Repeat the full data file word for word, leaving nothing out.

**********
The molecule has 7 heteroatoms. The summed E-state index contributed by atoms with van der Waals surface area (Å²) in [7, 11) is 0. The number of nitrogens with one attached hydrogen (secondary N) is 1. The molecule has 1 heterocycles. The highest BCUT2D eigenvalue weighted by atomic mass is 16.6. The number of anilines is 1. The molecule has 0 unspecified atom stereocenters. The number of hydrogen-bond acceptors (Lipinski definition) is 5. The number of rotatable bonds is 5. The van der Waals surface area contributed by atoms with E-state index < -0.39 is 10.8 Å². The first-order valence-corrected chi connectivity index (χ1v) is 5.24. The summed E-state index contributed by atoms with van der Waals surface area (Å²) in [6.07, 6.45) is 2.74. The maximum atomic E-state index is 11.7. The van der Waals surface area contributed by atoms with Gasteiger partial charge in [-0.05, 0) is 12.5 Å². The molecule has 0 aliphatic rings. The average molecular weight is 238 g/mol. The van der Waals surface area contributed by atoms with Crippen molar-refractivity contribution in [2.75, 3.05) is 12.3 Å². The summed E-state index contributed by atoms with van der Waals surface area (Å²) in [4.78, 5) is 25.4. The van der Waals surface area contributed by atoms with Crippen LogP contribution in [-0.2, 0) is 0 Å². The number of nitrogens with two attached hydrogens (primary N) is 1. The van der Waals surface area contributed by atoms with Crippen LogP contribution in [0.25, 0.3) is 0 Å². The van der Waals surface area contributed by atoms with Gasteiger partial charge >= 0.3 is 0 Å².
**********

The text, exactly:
The molecule has 7 heteroatoms. The summed E-state index contributed by atoms with van der Waals surface area (Å²) in [7, 11) is 0. The number of nitrogens with one attached hydrogen (secondary N) is 1. The molecule has 1 heterocycles. The highest BCUT2D eigenvalue weighted by atomic mass is 16.6. The number of anilines is 1. The molecule has 0 unspecified atom stereocenters. The number of hydrogen-bond acceptors (Lipinski definition) is 5. The number of rotatable bonds is 5. The van der Waals surface area contributed by atoms with E-state index < -0.39 is 10.8 Å². The first-order valence-corrected chi connectivity index (χ1v) is 5.24. The summed E-state index contributed by atoms with van der Waals surface area (Å²) in [6.07, 6.45) is 2.74. The maximum atomic E-state index is 11.7. The van der Waals surface area contributed by atoms with Gasteiger partial charge in [-0.05, 0) is 12.5 Å². The molecule has 0 aliphatic rings. The average molecular weight is 238 g/mol. The van der Waals surface area contributed by atoms with Crippen molar-refractivity contribution in [2.75, 3.05) is 12.3 Å². The summed E-state index contributed by atoms with van der Waals surface area (Å²) in [4.78, 5) is 25.4. The van der Waals surface area contributed by atoms with Crippen LogP contribution in [-0.2, 0) is 0 Å². The number of nitrogens with two attached hydrogens (primary N) is 1. The van der Waals surface area contributed by atoms with Crippen LogP contribution in [0.25, 0.3) is 0 Å². The van der Waals surface area contributed by atoms with Gasteiger partial charge >= 0.3 is 0 Å².